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Z is for Zadie Key

Zadie Key was active in Rutherford County political and community organizations from the late 1960s to the early 1990s. A student and later employee of MTSU, her organizational ties include the United Way, Rutherford County Historical Society and Rutherford County Democratic Women’s Club, in which she served as president. The Zadie Key Papers include the following photographs, the first being Key, Albert Gore, Jr. and two unidentified people at an event supporting Jimmy Carter for president. The second photograph depicts Key (far right) with her fellow officers of the Rutherford County Democratic Women’s Club.

From everyone at the Albert Gore Research Center, we hope you have enjoyed our AGRCAtoZ blog series this semester. If you have any feedback on how we can improve it next semester, please let us know.

Written by Bradley Harjehausen, graduate assistant

 

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Y is for Yummy

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Nothing says summer like a fresh salad–check out some of these recipes! This 1914 cookbook comes from the Records of the Charity Circle of Murfreesboro. Founded in 1910, the Charity Circle is a women’s charity organization that assists Rutherford Country residents with basic needs and services that improve the quality of life. In the earlier years of the organization, these women focused on assisting the poor and advocating for education, temperance, and, later, suffrage. They are still an active group, visit their website here: http://www.charitycirclemboro.com/index.html.

Written by Sarah Calise, graduate assistant

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The AGRC Celebrates Earth Day 2016

 

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Larry Sizemore inside the greenhouse for the MTSU Magazine.

In honor of Earth Day 2016, the Albert Gore Research Center proudly presents our newest collection: The Larry Sizemore Horticulture Collection processed by graduate assistant Julie Maresco and University archivist Donna Baker.

Larry Sizemore served as the Grounds Services supervisor of Middle Tennessee State University. The Larry Sizemore Horticulture Collection includes maps and keys, letters, notes, photographs, slides, pamphlets, booklets, magazines, and teaching guides. It surveys and documents Sizemore’s contributions to horticulture development at MTSU and the Homer Pittard Campus School. It also contains educational materials to teach students about horticulture.

A 1971 MTSU Alumnus, Larry Sizemore grew and supervised the planting of over 10,000 flowers and plants on MTSU’s 500 acre campus. He was originally MTSU’s Greenhouse supervisor and later became the Ground Services supervisor. Larry Sizemore retired on December 23, 2015. Below are some images from this collection.

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In 1970, the year of our first Earth Day, the movement gave voice to an emerging consciousness, channeling human energy toward environmental issues. Celebrate Earth Day and find out how you can help protect our planet by attending Murfreesboro’s event on April 23, 2016. (See link below)

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Murfreesboro Earth Day Celebration-Saturday April 23, 2016

Written by Julie Maresco, graduate assistant

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“X” is for X-Files

 

Today’s AGRC A to Z is dedicated to- wait for it – ALIENS! Okay, technically, or rather “officially” none of our collections have much to do with extraterrestrials, but it is the end of the semester and sometimes graduate students have to invent creative ways to trudge through our final weeks. While our collections may not specifically mention life outside of Earth, we do have a few items that discuss space and MTSU’s astronomical endeavors.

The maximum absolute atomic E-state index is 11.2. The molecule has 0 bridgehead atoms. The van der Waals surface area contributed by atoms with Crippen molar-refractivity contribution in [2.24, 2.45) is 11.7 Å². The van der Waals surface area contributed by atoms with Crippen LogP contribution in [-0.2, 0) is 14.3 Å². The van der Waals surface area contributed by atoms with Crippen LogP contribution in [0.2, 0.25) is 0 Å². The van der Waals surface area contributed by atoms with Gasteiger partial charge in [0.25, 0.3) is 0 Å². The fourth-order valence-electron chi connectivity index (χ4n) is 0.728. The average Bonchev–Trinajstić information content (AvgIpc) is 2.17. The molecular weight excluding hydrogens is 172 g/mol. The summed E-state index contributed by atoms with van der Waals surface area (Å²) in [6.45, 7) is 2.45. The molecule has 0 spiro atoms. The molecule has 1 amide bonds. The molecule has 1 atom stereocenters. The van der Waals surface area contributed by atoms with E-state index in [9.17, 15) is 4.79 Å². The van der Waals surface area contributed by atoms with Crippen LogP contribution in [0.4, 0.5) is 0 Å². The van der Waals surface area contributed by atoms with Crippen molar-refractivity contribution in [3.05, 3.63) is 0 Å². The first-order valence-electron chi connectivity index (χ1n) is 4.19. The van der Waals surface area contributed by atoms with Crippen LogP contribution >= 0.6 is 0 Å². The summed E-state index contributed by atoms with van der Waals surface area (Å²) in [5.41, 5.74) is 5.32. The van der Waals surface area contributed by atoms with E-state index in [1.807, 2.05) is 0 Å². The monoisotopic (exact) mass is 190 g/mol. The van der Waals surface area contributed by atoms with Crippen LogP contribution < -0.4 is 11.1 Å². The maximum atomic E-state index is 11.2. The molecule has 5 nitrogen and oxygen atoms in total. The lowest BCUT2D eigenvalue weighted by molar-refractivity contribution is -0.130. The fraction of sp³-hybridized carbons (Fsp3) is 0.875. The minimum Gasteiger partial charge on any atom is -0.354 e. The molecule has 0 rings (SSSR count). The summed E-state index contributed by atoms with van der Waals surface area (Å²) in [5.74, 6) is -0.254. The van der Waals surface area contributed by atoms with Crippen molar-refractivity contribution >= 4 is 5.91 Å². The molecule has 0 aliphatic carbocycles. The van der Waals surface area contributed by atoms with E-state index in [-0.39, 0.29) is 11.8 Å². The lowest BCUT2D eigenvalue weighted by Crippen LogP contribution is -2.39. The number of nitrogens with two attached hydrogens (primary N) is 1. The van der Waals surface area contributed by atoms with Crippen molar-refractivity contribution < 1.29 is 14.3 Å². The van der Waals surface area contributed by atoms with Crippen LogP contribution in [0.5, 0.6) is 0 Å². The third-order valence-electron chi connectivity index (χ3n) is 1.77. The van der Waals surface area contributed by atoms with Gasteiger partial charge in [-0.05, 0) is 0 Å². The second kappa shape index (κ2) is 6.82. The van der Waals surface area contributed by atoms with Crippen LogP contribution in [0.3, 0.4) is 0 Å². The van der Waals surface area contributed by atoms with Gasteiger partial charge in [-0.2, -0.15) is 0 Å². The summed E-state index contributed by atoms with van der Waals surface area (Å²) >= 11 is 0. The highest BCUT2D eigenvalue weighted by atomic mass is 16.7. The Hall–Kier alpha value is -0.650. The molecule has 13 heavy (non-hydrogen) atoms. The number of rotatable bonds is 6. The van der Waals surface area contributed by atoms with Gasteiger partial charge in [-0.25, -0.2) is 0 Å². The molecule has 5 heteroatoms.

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In the Robert LaLance Papers, there is a proposal for a new planetarium on campus in 1985. The proposal was perfectly timed with MTSU’s 75th anniversary as well as the upcoming passing of Halley’s Comet, whose orbital rotation passes Earth every 75 years. The previous planetarium was constructed in 1963 and had fallen behind in technical innovations. The new proposed planetarium would expand seating, encourage more science majors, and cost roughly $198,000. Unfortunately, it appears that the proposal was not accepted and the old planetarium was deconstructed in 1990.

However, if you’re still in the mood for some aliens in the archives, you can check out the Blue Book Archives, a digital archive that contains all of the available documents of the Air Force investigations involving UFOs. The archive has a search engine that can also narrow locations; we found an intriguing story from Memphis housekeeper in 1946.

So, for now, our search for eXtraterrestrials at the Gore center continues. The truth is out there…in the archives!

 

Written by Casey Gymrek and Sarah Calise, graduate assistants

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“W” is for Bob Womack

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These are the personal papers of MTSU Education Department Emeritus faculty member Bob Womack related to his research interests. In addition to his expertise in the field of education, Womack also fostered an encyclopedic knowledge of The Civil War, Tennessee Walking Horses, and the Evolution vs. Creationism debate. These personal research interests are documented in this collection of lectures, correspondence, research materials, and other papers.

Bob Womack was a professor in the Educational Leadership Department at Middle Tennessee State University, where he taught for more than 36 years. Womack earned his Bachelor of Science degree in 1948 and his Master of Arts degree in 1952 from Middle Tennessee State College. In 1956, he completed his Education Doctorate at George Peabody College. Womack is a recognized expert in two areas outside teaching- the history of the Tennessee Walking Horses and the history of the Civil War.

In addition to his personal papers, we also have an oral history interview with Bob Womack in the Q. M. Smith Oral History Project.

 

Written by Julie Maresco, graduate assistant